“You don’t mind my being absolutely frank, do you?” continued Baxter after a somewhat awkward silence. “It’s years since I spoke to anyone about such things, and I really want to know.”
“To know what?” and the young minister looked at him wonderingly.
“Whether what you preach has any real meaning to you.”
“Why, hasn’t it to you?”
“Not a bit,” replied Baxter.
Joseph Hocking was a Cornish novelist and United Methodist Free Church minister.
“I saw now what I had never realized before. The Church of Rome was like no other Church. It did not demand liberty simply that it might extend its distinctive religious dogmas, and thus lead others to adopt those dogmas; it demanded liberty that it might destroy liberty. It was not simply a religious body; it was primarily a huge political machine, which worked for supremacy. It was struggling to obtain power whereby it might make any other form of religion impossible.
“Lift me up,” he said.
Endellion lifted him up, and the dying man seized the pen.
“I give everything I have here in Australia, and all I possess in Dulverton, Devon, England, or elsewhere, to my good friend Ralph Endellion. I’m dying, but my mind is sound.
“Robert Granville Dulverton.”
Joseph Hocking was a Cornish novelist and United Methodist Free Church minister. Like the American Presbyterian minister Edward Roe, Hocking’s novels combine rich characters with gripping stories.
“He had expected to be immediately forwarded to some dirty German prison, where he would suffer the same fate as many of his English comrades. Instead of which, however, he might almost have been a guest of honor. For this reason he could not help coming to the conclusion that this special treatment was for some purpose.
“On the second day after the interview mentioned in the last chapter, he was closely questioned by some German officers.
“He remembered the thoughts that had flooded his mind when first the idea came to him to take Barcroft’s identity; to be Barcroft… He had only wondered whether he could carry out the project successfully. Then he had come to his decision. He had buried Barcroft’s body under the débris of the mining camp. He had dressed himself in Barcroft’s clothes; he had appropriated his papers, his bank-book, his possessions, his name, and had come to England as the Vicar of St.
The Pomp of Yesterday is a novel inspired by Rudyard Kipling’s poem Recessional. Its message of England at the height of her glory has meaning for America today.
On This Page Recessional by Rudyard Kipling Book Contents Download the eBook Publication Information Recessional by Rudyard Kipling God of our fathers, known of old, Lord of our far-flung battle line, Beneath whose awful hand we hold Dominion over palm and pine— Lord God of Hosts, be with us yet, Lest we forget—lest we forget!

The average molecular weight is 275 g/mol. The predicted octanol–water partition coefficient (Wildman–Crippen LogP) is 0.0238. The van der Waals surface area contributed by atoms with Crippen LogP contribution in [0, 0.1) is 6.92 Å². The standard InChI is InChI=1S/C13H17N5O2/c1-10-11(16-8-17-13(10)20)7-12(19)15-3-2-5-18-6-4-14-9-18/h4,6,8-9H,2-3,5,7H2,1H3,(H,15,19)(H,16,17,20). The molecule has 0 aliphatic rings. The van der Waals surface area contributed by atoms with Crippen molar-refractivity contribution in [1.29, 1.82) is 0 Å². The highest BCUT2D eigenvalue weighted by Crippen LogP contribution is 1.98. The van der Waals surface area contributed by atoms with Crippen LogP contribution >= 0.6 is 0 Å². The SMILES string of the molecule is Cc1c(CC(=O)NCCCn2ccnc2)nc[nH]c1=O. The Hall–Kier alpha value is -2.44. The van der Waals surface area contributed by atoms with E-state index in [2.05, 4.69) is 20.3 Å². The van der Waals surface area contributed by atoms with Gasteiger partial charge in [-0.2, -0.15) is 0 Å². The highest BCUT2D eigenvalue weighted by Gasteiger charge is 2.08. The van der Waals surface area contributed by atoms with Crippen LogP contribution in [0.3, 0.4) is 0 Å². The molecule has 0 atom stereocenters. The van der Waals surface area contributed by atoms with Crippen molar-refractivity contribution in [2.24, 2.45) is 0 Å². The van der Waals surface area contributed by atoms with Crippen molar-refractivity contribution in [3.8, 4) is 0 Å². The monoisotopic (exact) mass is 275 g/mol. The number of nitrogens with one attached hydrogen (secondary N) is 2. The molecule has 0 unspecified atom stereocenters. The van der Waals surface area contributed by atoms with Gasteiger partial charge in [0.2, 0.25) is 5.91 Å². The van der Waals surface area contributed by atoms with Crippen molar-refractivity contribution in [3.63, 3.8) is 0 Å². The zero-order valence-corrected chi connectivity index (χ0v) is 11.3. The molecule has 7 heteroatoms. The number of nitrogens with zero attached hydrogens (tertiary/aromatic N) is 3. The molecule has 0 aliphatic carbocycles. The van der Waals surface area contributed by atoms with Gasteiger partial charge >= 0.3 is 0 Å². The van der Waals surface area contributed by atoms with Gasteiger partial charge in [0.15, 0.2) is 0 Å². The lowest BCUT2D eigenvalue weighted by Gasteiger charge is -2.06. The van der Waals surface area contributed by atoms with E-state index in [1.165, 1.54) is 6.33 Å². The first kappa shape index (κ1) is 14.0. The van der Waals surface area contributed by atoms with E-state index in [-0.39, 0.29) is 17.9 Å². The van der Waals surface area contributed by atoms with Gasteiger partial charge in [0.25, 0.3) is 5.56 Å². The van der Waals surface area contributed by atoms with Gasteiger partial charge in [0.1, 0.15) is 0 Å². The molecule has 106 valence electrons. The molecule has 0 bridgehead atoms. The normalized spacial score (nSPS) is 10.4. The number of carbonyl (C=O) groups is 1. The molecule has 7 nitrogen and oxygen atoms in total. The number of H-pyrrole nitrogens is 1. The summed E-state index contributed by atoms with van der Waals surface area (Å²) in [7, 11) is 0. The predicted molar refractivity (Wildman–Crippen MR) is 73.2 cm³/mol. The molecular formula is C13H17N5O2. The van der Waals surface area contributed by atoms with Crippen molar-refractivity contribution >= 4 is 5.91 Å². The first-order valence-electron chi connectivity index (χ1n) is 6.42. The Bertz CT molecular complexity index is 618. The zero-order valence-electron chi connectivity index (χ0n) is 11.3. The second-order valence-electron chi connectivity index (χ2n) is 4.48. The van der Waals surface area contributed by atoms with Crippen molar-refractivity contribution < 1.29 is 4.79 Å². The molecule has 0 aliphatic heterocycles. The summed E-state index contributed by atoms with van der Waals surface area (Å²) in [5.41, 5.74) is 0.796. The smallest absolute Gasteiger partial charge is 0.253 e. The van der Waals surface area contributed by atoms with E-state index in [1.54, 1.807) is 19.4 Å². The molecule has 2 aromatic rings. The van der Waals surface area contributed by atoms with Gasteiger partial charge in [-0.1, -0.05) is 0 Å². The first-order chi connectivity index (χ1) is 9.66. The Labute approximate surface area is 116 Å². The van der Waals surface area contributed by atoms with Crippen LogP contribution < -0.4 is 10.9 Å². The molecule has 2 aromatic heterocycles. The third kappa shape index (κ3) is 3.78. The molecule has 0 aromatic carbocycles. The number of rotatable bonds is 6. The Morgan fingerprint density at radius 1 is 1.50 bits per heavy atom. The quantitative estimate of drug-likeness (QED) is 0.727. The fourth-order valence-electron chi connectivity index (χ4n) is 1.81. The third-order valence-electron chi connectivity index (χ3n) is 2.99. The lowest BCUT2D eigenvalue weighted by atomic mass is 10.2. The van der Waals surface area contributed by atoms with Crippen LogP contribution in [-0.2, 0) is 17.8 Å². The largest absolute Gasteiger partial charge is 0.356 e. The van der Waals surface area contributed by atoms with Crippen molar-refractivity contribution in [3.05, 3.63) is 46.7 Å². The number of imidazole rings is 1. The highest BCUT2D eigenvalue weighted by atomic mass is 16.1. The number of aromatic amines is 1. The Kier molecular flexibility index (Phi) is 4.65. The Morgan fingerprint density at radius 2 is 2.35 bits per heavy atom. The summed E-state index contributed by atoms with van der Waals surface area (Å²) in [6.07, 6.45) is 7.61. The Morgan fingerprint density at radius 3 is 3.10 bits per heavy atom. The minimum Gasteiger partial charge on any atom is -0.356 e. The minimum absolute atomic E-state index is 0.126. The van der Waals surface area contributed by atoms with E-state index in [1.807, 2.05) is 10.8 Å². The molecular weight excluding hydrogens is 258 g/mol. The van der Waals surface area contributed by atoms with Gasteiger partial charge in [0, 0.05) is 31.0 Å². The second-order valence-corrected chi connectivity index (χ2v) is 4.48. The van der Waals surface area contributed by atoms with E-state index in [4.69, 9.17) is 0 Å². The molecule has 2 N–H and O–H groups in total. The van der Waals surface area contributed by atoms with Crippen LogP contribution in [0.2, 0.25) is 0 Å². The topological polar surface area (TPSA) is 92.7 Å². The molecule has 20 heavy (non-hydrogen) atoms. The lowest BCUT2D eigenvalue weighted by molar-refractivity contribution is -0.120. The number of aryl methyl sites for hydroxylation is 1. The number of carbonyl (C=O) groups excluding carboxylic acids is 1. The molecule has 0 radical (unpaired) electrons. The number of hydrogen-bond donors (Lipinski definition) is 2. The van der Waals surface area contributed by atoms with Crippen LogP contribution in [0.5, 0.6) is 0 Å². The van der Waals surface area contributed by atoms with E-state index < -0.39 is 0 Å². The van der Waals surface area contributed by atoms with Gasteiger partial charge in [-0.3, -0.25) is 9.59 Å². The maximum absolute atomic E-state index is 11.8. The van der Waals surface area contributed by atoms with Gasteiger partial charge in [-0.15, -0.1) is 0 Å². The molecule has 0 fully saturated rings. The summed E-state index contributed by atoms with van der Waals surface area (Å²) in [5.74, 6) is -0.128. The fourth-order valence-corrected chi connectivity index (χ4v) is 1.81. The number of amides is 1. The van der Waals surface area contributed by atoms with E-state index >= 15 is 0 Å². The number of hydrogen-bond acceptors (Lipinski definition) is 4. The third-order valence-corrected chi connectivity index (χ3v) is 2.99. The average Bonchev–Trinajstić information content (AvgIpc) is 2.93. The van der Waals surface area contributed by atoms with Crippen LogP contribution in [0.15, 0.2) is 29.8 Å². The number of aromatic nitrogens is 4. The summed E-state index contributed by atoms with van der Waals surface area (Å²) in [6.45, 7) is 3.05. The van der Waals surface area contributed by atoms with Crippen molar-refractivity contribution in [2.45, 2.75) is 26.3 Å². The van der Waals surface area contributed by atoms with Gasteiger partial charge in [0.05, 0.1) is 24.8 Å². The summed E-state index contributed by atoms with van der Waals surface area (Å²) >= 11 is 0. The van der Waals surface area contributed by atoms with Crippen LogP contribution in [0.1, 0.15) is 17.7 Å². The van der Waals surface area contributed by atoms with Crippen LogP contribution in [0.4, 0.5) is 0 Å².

“Mr, Wildthorne,” said Maggie, “have you fulfilled the promise you made me the last time we met?”
“You promised me that you would read an authoritative life of Luther, an authoritative history of the Reformation.”
“Did I? Oh, yes, I remember. But why should’ I? I have read a great deal of Church history.”
“Yes; but you admitted that you had not read an authoritative life of Luther; that you only read such books as spoke of him as a Philistine and a clown, and which regarded the Reformation as the result of an appeal to the mob.
“It is exceedingly clever, and excites the reader’s interest and brings out the powerful nature of the clever young minister. This most engrossing book challenges comparison with the brilliance of Lothair. Mr. Hocking has one main fact always before him in writing his books––to interest his readers; and he certainly succeeds admirably in doing so.” ––The Queen.
“All of us long for forbidden fruit. This may explain why Alison Neville, of Neville Priory, desired to enter a Nonconformist Church.
“A young English man in the early 20th century is captured by a fanatical tribe of Muslims and given the choice between death and trampling on the cross. Life is more to him than religion, and he places his heel where the two sticks cross each other, and crushes them into the desert sands.
“This is the story of the consequences of this decision. What would you have done?
“Only a small part of this story is imagination. Nearly every incident in the book was told me by “Tommy” himself, and while the setting of my simple tale is fiction, the tale itself is fact.
“My only qualification for writing this simple story of “Tommy” is that I have tried to know him, and that I greatly admire him. I met him before he joined the army, when for more than six months I addressed recruiting meetings.
“Mr Hocking’s novels have been compared to those of Thomas Hardy, Hall Caine, Baring-Gould, and Stanley Weyman; they are, one and all, stamped with striking and original individuality. Bold in conception, strenuously high and earnest in purpose, daring in thought, picturesque and lifelike in description, it is not to be wondered at that Mr. Hocking’s novels are eagerly awaited by a great and ever-increasing public.” – Ward, Lock & Co.
Frank Erskine is just at the start of his career when he is given less than a year to live. He moves from London to the Cornish coast in an effort to find peace before the end. And there his adventures begin.
About Joseph Hocking Joseph Hocking was a faithful Welsh minister. A prolific and popular writer in his lifetime, Rev. Hocking considered the novel an ideal platform for exploring Christian spirituality and the deeper aspects of life.